BKS Energy, located on the Isle of Wight, has become one of the first in the country to achieve planning permission to build a solar farm. The permission has been granted by the IOW Council to allow for the construction of a 5MW PV park on a 20 acre site containing 21,000 solar panels.

The £10 million pound investment will be made by BKS Energy, which set up its own company when the directors became aware of a number of foreign investors approaching Island farmers to rent land to build PV parks.

BKS Energy worked quickly to research the feasibility of a PV park which would use local skills and manufacturers where possible. The company’s commitment to the project has led this to being the first PV farm to be granted planning permission on the Isle of Wight. Local interest will see some £3 million being invested with Island businesses as groundworks, transport and all infrastructure — except the panels and invertors, which will be Island sourced. The selected inverters are British.

As well as benefiting from locally-produced electricity, the Island will profit from the business rates generated from the site and, a local public building will be provided with a roof top PV array to provide savings for the community.

BKS Energy are well placed to talk to other people about solar development as their experience has brought together a team of developers, architects and financiers who have proven experience in developing roof top and ground mounted arrays.

Solar PV could become a more significant contributor to Island Green targets if Government incentives were to remain in place, however, due to the recent announcement of a review of the feed-in tariff scheme there is massive uncertainty within the industry.

BKS Energy is working hard to ensure they are in the best position to benefit from the significant investment made so far. Having planning permission in hand is just one factor; the company is also still negotiating with the electrical grid provider to obtain a connection date as they await an announcement on the feed-in tariff review from  the DECC, which should reinstate confidence to potential lenders.

The project could provide 3% of the targeted 150MW of electricity which is to be supplied by renewable energy on the Island. The 5MW supply will be fed directly to the local grid for distribution around Island homes and businesses.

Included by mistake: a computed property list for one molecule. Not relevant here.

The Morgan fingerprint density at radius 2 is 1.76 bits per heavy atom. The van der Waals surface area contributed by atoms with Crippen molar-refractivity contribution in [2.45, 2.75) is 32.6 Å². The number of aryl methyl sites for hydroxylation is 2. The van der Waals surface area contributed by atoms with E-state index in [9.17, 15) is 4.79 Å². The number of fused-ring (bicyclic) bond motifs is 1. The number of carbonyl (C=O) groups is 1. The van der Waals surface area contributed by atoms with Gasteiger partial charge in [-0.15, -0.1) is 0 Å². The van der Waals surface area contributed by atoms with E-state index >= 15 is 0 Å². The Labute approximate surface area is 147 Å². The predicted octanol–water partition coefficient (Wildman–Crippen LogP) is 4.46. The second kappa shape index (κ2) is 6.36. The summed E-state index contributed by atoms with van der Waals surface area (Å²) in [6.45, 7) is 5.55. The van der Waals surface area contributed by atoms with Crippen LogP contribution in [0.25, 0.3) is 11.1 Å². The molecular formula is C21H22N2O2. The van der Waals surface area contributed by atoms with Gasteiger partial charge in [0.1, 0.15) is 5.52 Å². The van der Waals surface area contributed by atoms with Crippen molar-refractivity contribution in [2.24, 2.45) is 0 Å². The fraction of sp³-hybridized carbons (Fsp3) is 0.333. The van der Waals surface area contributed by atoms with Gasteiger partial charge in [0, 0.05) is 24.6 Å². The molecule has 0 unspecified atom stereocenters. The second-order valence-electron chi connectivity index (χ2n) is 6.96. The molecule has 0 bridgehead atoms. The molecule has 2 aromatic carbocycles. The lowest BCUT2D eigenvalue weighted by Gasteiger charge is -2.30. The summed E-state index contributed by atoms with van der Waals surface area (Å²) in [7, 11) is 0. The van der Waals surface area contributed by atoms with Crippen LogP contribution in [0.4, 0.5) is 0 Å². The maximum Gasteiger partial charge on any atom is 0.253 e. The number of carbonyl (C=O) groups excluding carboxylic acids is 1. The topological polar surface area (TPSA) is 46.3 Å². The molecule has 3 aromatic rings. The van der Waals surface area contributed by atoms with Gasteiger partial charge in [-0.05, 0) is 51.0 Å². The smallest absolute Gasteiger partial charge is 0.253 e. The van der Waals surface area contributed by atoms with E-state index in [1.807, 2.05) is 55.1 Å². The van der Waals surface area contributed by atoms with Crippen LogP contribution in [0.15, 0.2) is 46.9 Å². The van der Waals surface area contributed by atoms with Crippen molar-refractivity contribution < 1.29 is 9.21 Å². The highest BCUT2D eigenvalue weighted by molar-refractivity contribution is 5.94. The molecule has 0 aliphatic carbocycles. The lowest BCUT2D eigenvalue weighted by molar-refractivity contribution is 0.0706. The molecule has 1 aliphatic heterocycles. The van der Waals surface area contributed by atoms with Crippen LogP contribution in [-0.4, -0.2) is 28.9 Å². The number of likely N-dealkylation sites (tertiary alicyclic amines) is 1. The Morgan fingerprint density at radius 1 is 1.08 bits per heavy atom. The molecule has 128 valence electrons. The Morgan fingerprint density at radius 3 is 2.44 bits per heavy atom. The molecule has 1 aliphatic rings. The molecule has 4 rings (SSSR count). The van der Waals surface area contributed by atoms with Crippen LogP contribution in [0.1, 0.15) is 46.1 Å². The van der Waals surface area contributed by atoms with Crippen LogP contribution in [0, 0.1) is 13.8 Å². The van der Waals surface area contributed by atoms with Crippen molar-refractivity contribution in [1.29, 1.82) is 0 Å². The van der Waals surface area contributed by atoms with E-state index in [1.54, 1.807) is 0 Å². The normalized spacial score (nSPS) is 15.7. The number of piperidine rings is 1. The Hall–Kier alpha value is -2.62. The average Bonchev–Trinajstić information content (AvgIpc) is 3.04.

The project is not visually intrusive nor does it rely on bringing biomass onto the Island as it will use the Islands sunlight to generate electricity for Island people. As the panels are only two meters high the field boundaries will screen the area. Grass will be grown beneath the panels where sheep can be grazed to ensure food production continues on the site. This ensures that agricultural production will continue and there is no food vs. fuel debate.

BKS Energy plan to work with local ecologists and maximise the wildlife benefit to the area by increasing the biodiversity. This will provide an interesting experiment to measure how wildlife adapts to land which will be farmed less intensively for the 25 year life of the panels. Keen to help children understand renewable energy solutions it is intended that school groups will be invited to visit the solar farm to learn from the development.

As oil prices continue to rise people will turn more and more to electricity for heat and fuel. Renewable generation has to continue to develop to enable electric cars to be charged and homes to be heated without causing more impact on our limited natural resources.

BKS Energy is lobbying the Island MP, Andrew Turner, and the DECC to ask them to ensure that the review allows this project to continue under the current funding structure. Under the current FiT scheme large scale PV arrays receive 30% less tariffs than roof top arrays as well as offering local jobs and business investment in addition to a reduction in carbon emissions. The proposed solar farm is too great an opportunity to ignore.

As the project develops, updates and pictures will be available on www.bksenergy.co.uk showing the build project as it progresses.

Public Consultation Documents are available here.